By Eleftheria Parpis
The Cannes festival today disqualified an Ogilvy Mexico campaign for Scrabble that had been selected for the Press Grand Prix, because the same ads had been entered into the award show last year. The prize went instead to AlmapBBDO in Brazil for a Billboard magazine campaign.
Festival organizers made the switch after Adweek editors noticed the Scrabble work had been posted to industry blogs in 2008. Cannes officials confirmed the campaign had been submitted last year, and promptly disqualified it. (To be eligible for this year's awards, work had to first run between March 1, 2009, and April 30, 2010.)
The winning Billboard campaign featured portraits of famous musicians created out of small, pixel-like images of other musicians who had influenced them. For example, a Marilyn Manson portrait was composed of tiny images of KISS, Ozzy Osbourne, the Cure and Cher. The tagline: "Music. See what it's made of."
The disqualified Scrabble campaign (see the work here) emphasized the importance of vowels in the board game by devoting each ad to a single vowel. Each ad then told an entire short story (in Spanish) with words featuring only that vowel and no other. (For example, the "A" story only used the vowel "A" along with the consonants.)
Ogilvy Mexico creative director Jose Montalvo said there was confusion about the entry rules and that his agency thought it could enter the Scrabble work again since it wasn't shortlisted last year. Last year, he said, the agency did not include an explanation of the work with the entry. "It's impossible to translate to English. This year we attached a better explanation of the idea," he said.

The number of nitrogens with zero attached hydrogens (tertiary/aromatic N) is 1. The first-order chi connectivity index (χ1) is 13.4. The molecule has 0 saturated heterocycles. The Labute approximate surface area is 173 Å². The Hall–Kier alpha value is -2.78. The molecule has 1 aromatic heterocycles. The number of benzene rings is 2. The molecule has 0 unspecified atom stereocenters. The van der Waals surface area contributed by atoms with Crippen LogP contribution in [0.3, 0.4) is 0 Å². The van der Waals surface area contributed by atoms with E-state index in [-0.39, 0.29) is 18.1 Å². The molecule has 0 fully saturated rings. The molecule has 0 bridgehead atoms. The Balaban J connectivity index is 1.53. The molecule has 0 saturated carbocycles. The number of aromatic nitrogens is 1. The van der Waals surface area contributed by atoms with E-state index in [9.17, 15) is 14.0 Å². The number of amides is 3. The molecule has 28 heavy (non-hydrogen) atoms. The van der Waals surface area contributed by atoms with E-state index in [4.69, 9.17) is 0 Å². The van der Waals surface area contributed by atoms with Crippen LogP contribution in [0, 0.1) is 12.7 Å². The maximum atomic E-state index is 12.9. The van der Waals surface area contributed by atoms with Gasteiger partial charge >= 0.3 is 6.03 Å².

Reached by Adweek via telephone in the late afternoon, jury president Mark Tutssel said he was unaware of any problem with the entry and would investigate it with the festival organizers. They subsequently confirmed that the work first ran in October 2008 and was entered in last year's Cannes Lions.
"We're very sorry about this whole situation," Montalvo said. "We understand the festival rules, and we don't have any problem with the festival's decision."
The jury said the Billboard campaign, originally the runner-up for the top prize, is a fine example of art direction, where visuals carry the communication. "Billboard was exquisite, very modern, eye catching, perfect for the brand," Tutssel said. "It got to the real purpose of the magazine. Each detail added up to highly rewarding experience." The Billboard campaign also included a separate interactive element (outside of the Press purview) in which people could make posters of themselves using a digital poster.
Out of 4,820 entries, the jury awarded 11 gold, 21 silver and 39 bronze Lions. The winners, said Tutssel, demonstrate a "renaissance" in print advertising. "Print may be one of the oldest mediums of all, but it's still a fresh medium to break through in today's modern world," he said. "Great print work elicits not only emotion but participation. It invites you into the ad itself. It requires you to step into the brand and interact with the brand. Great advertising treats you with intelligence and rewards you accordingly."
Tutssel added: "We were looking for examples of what the craft brought to the idea and elevated the idea. All of the work we chose was beautiful in execution and was an immersive experience that was truly rewarding. … I know we're migrating to different forms, but as long as we still read newspapers and magazines, we have to produce world-class communication in this channel."
The U.S. had a poor showing at the Press awards. Only one campaign from a U.S. agency was honored—a VH1 campaign from Young & Rubicam in New York, which won two silver Lions.